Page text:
An Example of Warm-Start Training for PyTorch

When you train a neural network from scratch, the weights and biases of the network are initialized with random values. In warm-start training, instead of using random values for initialization, you use the weights and biases of a different trained network. This assumes the existing trained network has the same architecture as the network you are training.


Example of warm-start training. A network for Fashion-MNIST data was initialized using the weights and biases from a network that was trained on MNIST data. The model wasn’t significantly better than one trained from scratch.

I put together a complete end-to-end demo of warm-start training.

1. I created and trained from scratch a network for the MNIST digits dataset. I saved the model weights and biases.
2. I created and trained from scratch a network for the Fashion-MNIST dataset. The test accuracy was 78.00%.
3. I created a network for Fashion-MNIST warm-start initialized with the trained MNIST network weights. After training, the test accuracy was 79.00%.

So in this example, the warm-start training helped a little bit, but not much.

Based on my experience with warm-start training, this result is typical. Sometimes warm-start helps and sometimes it doesn’t. In some examples, warm-start training gives worse results than training from scratch.

For most scenarios, warm-start training isn’t useful. The only scenario where you might want to consider warm-start training is when you have a huge network that needs to be trained, and also you have a pre-trained network that has the same (or nearly the same) architecture and the pre-trained network was trained using data that is highly similar to the new data.

If you don’t have a huge network, then you just train it from scratch. If the pre-trained network has a different architecture than your new network, you can’t copy the pre-trained weights to the new network. If the pre-trained network was trained using data that’s significantly different from the new data, there’s not reason to believe that warm-start training will help.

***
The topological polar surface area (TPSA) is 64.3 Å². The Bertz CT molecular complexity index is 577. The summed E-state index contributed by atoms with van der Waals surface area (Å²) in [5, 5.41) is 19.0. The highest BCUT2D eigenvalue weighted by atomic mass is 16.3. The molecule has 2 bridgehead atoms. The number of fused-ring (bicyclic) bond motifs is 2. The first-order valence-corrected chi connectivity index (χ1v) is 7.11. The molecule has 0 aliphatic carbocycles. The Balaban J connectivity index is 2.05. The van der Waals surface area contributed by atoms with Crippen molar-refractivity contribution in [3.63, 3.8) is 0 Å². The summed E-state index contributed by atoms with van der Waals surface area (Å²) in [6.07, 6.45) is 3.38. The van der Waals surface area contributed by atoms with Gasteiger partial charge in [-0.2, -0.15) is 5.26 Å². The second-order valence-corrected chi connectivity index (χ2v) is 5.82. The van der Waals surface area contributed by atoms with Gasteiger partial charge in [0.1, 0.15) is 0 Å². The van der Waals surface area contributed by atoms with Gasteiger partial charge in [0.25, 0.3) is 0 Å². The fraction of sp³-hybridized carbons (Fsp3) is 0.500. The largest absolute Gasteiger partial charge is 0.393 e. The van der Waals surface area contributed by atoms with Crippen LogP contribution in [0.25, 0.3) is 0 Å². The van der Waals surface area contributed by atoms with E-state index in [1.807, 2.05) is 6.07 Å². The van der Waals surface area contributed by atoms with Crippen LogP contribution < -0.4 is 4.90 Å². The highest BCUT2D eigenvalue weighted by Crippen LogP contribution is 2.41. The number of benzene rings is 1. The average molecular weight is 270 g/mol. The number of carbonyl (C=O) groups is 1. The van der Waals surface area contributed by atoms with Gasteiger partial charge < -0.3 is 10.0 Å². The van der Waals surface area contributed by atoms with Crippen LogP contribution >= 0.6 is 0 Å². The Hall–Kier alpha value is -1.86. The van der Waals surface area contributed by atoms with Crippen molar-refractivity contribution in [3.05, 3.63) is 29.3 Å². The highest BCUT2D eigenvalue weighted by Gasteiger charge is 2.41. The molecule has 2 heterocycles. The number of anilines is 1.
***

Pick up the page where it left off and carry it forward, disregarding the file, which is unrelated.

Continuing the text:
From a coding perspective, warm-start training is simple. The key code in my demo is:

import torch as T
device = T.device('cpu')
. . .

# 2a. create Fashion-MNIST network
print("\Creating network with 2 conv and 3 linear ")
net = Net().to(device)

# 2b. init network with trained MNIST weights and biases
print("Loading pre-trained MNIST wts and biases ")
fn = ".\\Models\\mnist_model.pt"
net.load_state_dict(T.load(fn))

# 3. train model as usual
. . .

In practice, warm-start training usually pops up in situations where you have new training data arriving repeatedly. It would seem to make sense to train with the new data starting with the existing weights and biases, rather than re-training the network from scratch with all the old data plus the new data. However, that approach doesn’t work well. In most cases you get a better trained model by starting over from scratch.



Spacesuit fashion in science fiction movies. Left: “Voyage to the Prehistoric Planet” (1965) – Explorers go to Venus where they find various monsters. Center: “Sunshine” (2007) – A team of astronauts try to reignite the sun using a fission bomb. Right: “The Fifth Element” (1997) – The Mondoshawans are friendly aliens with unusual spacesuits who guard the Earth from the Evil.


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